• Bernie



    Bernie is a film that's been flying low on my radar for a while that I decided to watch yesterday on a whim combined with a recommendation from a friend. The result was pleasantly surprising. I'd say I'm relatively unfamiliar with Richard Linklater's films, having seen School of Rock so many years ago I can barely remember it, and being too young to appreciate Waking Life or A Scanner Darkly the last time I saw them. But considering that he…

  • The 400 Blows

    The 400 Blows


    A Century of Cinema Challenge: 1959

    Finally getting around to watching another acclaimed masterpiece I haven't seen before. Fracois Truffaut's The 400 Blows sure didn't disappoint. Simultaneously charming and heartbreaking, but without a touch of melodrama, it follows Antoine Doinel, a misunderstood young boy stuck between and unforgiving school life and indifferent, uncaring parents. Truffaut's decision to keep young Antoine at a distance is actually one of the film's strongest aspects. By making him relatable but unsympathetic, Truffaut invites us…

  • Jaws



    100 Movies to See Before You Die Challenge

    #18 of 100

    A true classic in every single way. I can't help but catch myself mouthing those iconic one-liners and "Smile, you son of a--" still sends the best chills down my spine. I don't think I ever won't love this movie.

    My original review:

  • Godzilla



    Gareth Edwards's Godzilla was actually a pretty pleasant surprise. I've been a big fan of Godzilla as long as I can remember, having watched King Kong vs. Godzilla on VHS as a kid more times than I can count, so there was definitely a touch of nostalgia that was stimulated by the most recent summer blockbuster. Nostalgia aside, I really enjoyed Edwards's debut feature, Monsters, when I saw it a few years ago. I was impressed by its focus on…

  • Nausicaä of the Valley of the Wind

    Nausicaä of the Valley of the Wind


    One of the few remaining Miyazaki films I hadn't seen, Nausicaa of the Valley of the Wind is a beautiful, if somewhat unpolished early effort from Studio Ghibli. I couldn't help but notice a lot of thematic similarities between this film and some of Miyazaki's later works, most notably Castle in the Sky, released two years later, and Princess Mononoke almost a decade later. Nausicaa seems to be a sort of jumping off point for Miyazaki, where he explored some…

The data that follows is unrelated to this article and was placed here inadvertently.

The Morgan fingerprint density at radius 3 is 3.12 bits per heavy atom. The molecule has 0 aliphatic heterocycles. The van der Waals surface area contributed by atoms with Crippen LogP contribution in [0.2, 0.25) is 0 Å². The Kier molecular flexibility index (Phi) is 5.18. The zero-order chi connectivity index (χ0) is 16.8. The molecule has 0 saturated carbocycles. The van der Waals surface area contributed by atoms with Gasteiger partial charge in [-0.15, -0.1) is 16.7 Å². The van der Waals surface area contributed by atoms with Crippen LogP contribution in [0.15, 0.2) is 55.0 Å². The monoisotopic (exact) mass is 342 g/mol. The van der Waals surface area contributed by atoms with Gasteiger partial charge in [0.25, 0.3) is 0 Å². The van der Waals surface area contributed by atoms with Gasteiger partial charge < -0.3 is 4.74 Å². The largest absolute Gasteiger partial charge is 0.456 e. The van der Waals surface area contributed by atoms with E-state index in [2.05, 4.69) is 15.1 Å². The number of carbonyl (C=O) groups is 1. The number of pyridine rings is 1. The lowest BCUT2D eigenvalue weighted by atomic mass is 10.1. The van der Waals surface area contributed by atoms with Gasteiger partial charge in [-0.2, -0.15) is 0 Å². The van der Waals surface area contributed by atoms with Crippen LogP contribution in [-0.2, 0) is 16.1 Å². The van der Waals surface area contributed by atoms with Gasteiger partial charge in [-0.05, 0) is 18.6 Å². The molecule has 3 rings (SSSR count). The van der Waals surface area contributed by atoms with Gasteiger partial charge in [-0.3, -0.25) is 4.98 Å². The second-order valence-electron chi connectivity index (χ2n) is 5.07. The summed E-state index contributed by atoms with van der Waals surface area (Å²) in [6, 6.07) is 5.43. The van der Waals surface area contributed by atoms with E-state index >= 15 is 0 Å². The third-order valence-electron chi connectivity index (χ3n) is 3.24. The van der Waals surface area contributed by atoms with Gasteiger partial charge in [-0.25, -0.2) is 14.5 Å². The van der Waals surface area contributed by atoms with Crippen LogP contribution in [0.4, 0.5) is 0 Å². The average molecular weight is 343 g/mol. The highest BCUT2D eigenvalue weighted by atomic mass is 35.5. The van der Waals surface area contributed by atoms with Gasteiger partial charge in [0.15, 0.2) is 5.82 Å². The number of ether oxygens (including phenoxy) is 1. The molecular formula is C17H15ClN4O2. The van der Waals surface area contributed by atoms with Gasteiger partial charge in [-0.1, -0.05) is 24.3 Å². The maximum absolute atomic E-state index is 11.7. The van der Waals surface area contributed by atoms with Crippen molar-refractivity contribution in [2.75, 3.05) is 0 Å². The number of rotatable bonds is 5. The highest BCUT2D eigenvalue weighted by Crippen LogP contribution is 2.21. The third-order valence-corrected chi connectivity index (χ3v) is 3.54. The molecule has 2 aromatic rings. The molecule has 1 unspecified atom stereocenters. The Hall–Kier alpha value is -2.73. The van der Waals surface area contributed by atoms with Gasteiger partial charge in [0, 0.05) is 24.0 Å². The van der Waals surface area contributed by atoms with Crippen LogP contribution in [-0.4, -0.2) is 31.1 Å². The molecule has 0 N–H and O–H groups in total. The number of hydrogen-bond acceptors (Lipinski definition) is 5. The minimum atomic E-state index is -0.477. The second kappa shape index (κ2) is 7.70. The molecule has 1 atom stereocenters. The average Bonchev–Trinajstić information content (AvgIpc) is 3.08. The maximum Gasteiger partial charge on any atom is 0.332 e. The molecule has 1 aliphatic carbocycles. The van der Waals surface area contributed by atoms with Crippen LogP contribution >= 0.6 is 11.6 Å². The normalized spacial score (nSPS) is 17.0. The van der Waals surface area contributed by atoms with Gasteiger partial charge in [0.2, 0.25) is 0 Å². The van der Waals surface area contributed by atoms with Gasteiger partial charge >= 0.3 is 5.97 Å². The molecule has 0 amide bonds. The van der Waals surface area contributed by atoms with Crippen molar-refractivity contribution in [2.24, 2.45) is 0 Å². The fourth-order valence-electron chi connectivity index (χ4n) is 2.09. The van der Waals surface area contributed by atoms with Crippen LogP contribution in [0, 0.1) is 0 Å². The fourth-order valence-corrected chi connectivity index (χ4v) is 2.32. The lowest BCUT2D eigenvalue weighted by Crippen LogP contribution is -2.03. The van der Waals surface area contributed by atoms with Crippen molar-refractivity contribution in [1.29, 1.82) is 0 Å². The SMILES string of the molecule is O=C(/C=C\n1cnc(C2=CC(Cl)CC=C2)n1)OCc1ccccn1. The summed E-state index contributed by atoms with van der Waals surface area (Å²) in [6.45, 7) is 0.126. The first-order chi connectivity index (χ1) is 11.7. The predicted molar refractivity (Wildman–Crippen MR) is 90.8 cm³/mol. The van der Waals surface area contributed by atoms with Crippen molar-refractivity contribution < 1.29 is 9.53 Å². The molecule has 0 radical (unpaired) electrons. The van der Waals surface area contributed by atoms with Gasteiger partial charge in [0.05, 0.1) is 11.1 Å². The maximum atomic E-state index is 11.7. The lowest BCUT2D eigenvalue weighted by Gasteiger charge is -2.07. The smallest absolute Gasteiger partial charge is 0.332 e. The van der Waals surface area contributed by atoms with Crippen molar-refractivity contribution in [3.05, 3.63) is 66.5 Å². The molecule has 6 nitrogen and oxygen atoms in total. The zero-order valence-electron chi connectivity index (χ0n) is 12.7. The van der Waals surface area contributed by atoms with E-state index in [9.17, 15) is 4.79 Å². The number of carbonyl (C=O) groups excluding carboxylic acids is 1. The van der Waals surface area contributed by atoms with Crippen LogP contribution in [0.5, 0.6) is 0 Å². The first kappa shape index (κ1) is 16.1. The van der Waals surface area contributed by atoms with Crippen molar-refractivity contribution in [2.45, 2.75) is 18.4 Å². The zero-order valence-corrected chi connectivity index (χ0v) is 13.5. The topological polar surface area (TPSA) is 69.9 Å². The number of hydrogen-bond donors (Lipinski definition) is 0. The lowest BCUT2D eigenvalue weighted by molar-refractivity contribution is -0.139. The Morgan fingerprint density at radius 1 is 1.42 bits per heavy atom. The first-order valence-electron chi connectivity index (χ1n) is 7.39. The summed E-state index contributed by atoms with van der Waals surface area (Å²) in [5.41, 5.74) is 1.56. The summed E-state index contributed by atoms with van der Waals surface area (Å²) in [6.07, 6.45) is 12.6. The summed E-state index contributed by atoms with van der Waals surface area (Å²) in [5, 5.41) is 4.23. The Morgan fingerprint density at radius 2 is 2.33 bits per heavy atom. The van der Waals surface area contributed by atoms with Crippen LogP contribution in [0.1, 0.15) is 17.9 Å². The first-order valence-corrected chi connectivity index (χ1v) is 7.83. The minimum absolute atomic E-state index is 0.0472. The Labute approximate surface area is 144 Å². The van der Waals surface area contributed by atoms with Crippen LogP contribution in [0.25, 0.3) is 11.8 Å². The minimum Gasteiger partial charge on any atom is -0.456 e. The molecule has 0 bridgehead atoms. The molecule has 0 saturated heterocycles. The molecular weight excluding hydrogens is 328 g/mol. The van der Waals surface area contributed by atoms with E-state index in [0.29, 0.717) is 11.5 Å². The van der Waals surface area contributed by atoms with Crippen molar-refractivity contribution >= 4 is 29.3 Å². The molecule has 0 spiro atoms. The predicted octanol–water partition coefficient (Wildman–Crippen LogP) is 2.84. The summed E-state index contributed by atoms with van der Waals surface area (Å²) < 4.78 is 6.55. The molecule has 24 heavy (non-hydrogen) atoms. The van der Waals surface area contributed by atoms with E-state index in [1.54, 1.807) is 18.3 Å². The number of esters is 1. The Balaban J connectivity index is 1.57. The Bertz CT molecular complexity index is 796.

• Touch of Evil

    Touch of Evil


    A Century of Cinema Challenge: 1958

    My respect and admiration for Orson Welles knows no limits. He was one of the truly greatest filmmakers ever and a master at his craft. It's really a shame that his career was such a difficult one, his struggles with Hollywood producers seemingly never ending. The version of Touch of Evil that was released to the public was, similarly to The Magnificent Ambersons, cut to hell and back and its only been in recent…

  • The Seventh Seal

    The Seventh Seal


    A Century of Cinema Challenge: 1957

    The Seventh Seal is my very first Bergman film and I don't think I could have had a better introduction. This allegorical masterpiece follows the knight Antonius Block and his squire on their return home from 10 years fighting in the Crusades. They arrive in Sweden to find it ravaged by the plague, and Antonius engages in a game of chess with Death himself in order to buy a reprieve long enough to perform…

  • The Ten Commandments

    The Ten Commandments


    A Century of Cinema Challenge: 1956

    Perhaps one of the grandest films I've ever seen, but also one of the most full of itself. There's no denying the incredible achievement of Cecil B. DeMille's The Ten Commandments and it's undoubtedly one of the biggest landmarks in cinema history, but it takes itself so seriously that I just couldn't get into it. Not being able to get into a film is bad enough when it's 90 minutes or even two hours,…

  • Insidious: Chapter 2

    Insidious: Chapter 2

    With Insidious: Chapter 2, James Wan could have gone two directions. He could have stuck with the quiet eeriness of the first two-thirds of the original film (what made Insidious so effective), or he could have carried on the unbelievable, ridiculous melodrama of the final act. Unfortunately, he decided to go with the latter, and that's why Chapter 2 ended up as an uninspired, unnecessary sequel to a solidly self-contained story.

    Wan's now familiar visual style is one of the…

  • The Night of the Hunter

    The Night of the Hunter


    "Leaning, leaning, leaning on the everlasting arms."

    My original review:

  • Insidious



    James Wan is, if nothing else, a competent director. His scope is rather narrow, but he's pretty good at what he does. After a second, and much less distracted viewing, I still don't think that Insidious is the terrifying landmark horror film that many proclaimed it to be on its release, but it's relatively well done and creepy for the most part. Wan offers a return to the tried and true haunted house setting, and while Insidious suffers from many…

  • East of Eden

    East of Eden


    A Century of Cinema Challenge: 1955

    I haven't read Steinbeck's East of Eden, but I have read The Grapes of Wrath and seen John Ford's marvelous adaptation, so I went into this with high expectations. I wasn't disappointed. Elia Kazan's adaptation of East of Eden is a beautiful film, both visually and thematically. Set in Salinas Valley, California, on the eve of America's entry into World War I, it follows Cal and Aron Trask, two brothers who compete for the…